Apr 8, 2009
Harvard & The Marines
Harvard And The Marines
Why not give our officers the best education?
Wall Street Journal
April 8, 2009
By Joseph Kristol and Daniel West
'ROTC must go because we oppose the policies of the United States and we oppose the military that perpetrates them. The lines are clearly drawn; the time to take sides is now."
It was the spring of 1969, and the leaders of the Harvard chapter of Students for a Democratic Society were (with the above statement issued to the student newspaper) agitating to cleanse their campus of "imperialist exploitation." To opponents of the Vietnam War, members of the military -- even students in the Reserve Officers Training Corps -- embodied the policies they despised.
Forty years ago tomorrow, April 9, 1969, this sentiment culminated in a mob of students storming University Hall. Eager to be at the forefront of radical activism, they turned to violent protest. Arsonists torched a Marine Corps classroom, and the administration buckled. ROTC was purged from campus, symbolically repudiating the Vietnam War.
Today, America congratulates itself for having overcome the knee-jerk radicalism of that era. "Support the troops, oppose the war" is the modern battle cry of the antiwar movement. Americans seem to recognize that those in uniform shouldn't be blamed for policies set by elected officials.
But not at Harvard, where ROTC remains officially unwelcome.
The students of 1969 have become the faculty of 2009, and today students who wish to participate in ROTC are forced to train at the Massachusetts Institute of Technology. We are pawns in a political chess game. The issue is no longer Vietnam, but President Bill Clinton's "Don't Ask, Don't Tell" policy that bars gays from openly serving in the military. Because of that policy, the university classifies ROTC as a discriminatory organization and has severed all remnants of support.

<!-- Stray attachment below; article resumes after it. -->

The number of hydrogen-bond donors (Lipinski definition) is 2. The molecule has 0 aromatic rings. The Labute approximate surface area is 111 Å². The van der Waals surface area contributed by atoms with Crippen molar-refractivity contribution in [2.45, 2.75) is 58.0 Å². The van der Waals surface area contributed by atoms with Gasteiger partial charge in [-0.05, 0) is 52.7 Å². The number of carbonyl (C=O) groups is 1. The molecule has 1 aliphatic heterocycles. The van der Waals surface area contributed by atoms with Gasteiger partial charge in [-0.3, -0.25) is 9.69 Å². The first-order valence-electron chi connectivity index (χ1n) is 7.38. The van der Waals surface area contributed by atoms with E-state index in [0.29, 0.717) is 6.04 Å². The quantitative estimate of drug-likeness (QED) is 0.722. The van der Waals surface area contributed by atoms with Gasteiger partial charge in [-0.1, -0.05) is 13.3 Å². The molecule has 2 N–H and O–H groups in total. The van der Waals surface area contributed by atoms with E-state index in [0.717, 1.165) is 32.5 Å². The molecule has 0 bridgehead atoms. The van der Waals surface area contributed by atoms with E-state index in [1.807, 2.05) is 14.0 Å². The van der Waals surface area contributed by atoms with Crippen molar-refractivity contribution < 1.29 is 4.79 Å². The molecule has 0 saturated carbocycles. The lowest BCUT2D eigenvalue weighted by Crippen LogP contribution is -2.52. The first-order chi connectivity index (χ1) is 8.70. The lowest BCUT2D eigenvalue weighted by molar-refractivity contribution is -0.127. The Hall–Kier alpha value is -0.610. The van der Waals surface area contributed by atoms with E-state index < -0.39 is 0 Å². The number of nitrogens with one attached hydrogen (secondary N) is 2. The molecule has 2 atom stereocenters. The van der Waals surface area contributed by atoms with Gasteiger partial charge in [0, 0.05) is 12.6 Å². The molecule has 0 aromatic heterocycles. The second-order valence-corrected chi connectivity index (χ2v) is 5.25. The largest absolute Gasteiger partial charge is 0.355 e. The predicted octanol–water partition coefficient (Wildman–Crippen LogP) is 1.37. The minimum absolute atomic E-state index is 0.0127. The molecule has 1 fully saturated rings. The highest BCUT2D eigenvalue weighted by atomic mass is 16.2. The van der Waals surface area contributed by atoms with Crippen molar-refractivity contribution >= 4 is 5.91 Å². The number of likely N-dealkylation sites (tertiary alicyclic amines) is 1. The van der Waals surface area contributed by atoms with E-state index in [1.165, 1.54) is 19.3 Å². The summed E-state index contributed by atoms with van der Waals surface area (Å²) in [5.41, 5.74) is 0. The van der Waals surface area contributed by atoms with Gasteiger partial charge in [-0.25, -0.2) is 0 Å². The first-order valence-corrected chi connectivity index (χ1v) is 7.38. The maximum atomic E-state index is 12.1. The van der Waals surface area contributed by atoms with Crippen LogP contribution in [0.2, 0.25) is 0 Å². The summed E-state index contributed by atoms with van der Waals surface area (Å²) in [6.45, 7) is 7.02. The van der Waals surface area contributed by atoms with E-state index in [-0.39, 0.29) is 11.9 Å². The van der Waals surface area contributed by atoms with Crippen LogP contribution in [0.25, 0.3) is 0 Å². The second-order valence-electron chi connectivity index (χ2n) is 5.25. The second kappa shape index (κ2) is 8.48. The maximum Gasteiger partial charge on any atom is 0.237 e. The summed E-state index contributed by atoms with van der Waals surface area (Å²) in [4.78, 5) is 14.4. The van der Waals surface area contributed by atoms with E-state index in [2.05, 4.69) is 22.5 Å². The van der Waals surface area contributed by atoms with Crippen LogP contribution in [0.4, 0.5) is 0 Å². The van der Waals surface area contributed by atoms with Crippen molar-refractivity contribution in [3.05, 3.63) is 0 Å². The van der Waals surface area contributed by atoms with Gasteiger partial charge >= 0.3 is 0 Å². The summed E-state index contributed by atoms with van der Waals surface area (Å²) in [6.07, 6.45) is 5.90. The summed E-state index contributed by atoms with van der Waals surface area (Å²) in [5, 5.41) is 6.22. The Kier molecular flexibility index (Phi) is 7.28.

So Harvard today happily pays for future bankers to take accounting courses at MIT, but refuses to pay for aspiring military officers who take ROTC courses. Since 1994, anonymous donors have generously picked up the tab, providing hundreds of thousands of dollars per year for Harvard's ROTC students.
Sadly, the number of Harvard students who choose military service has dwindled. Harvard, where ROTC was founded in 1916 and which once boasted over 1,000 participants, is now home to only 29 cadets and midshipmen, spread over four years and four branches of service. Recruitment opportunities are deliberately limited, and the student handbook cautions students against joining ROTC, remarking that the program is "inconsistent with Harvard's values." And cadets begin every semester seeking to avoid the professors known to exhibit hostility toward students who wear their uniform to class.
Rather than embracing the mutually beneficial relationship Harvard might share with the military, the faculty prefers to stand in the way of progress, abdicating its responsibility to contribute to one of our nation's most important institutions.. The same Harvard that once produced 10 recipients of the Congressional Medal of Honor, and warrior-scholars such as Teddy Roosevelt and John F.. Kennedy, now turns its back on its proud, patriotic history.
But there are reasons to be hopeful that the 40-year exile of ROTC may be drawing to a close. Today, the faculty is out of touch with a student body that is generally supportive of ROTC. The support that both Barack Obama and John McCain expressed during the 2008 presidential campaign for the return of ROTC to elite college campuses showed Harvard's stance to be far from mainstream.
We are also fortunate that Harvard's new president, Drew Faust, has privately praised and met with cadets and midshipmen, and publicly stated her hope that the day ROTC returns to campus is not far off. Though she remains bound by Harvard's discrimination policy, she spoke at last year's commissioning ceremony and expressed her desire to see our numbers grow.
This is encouraging, but it falls short of the appropriate policy: support for the military and those who serve in it, regardless of federal policies. ROTC should be fully and unequivocally welcomed back to Harvard. Accomplishing this would take leadership and courage from President Faust. Perhaps she will be inspired to show this leadership as she joins Gen. David Petraeus in recognizing the ROTC graduates at our commissioning ceremony in June.
Messrs. Kristol and West, seniors at Harvard University, will be commissioned second lieutenants in the United States Marine Corps in June.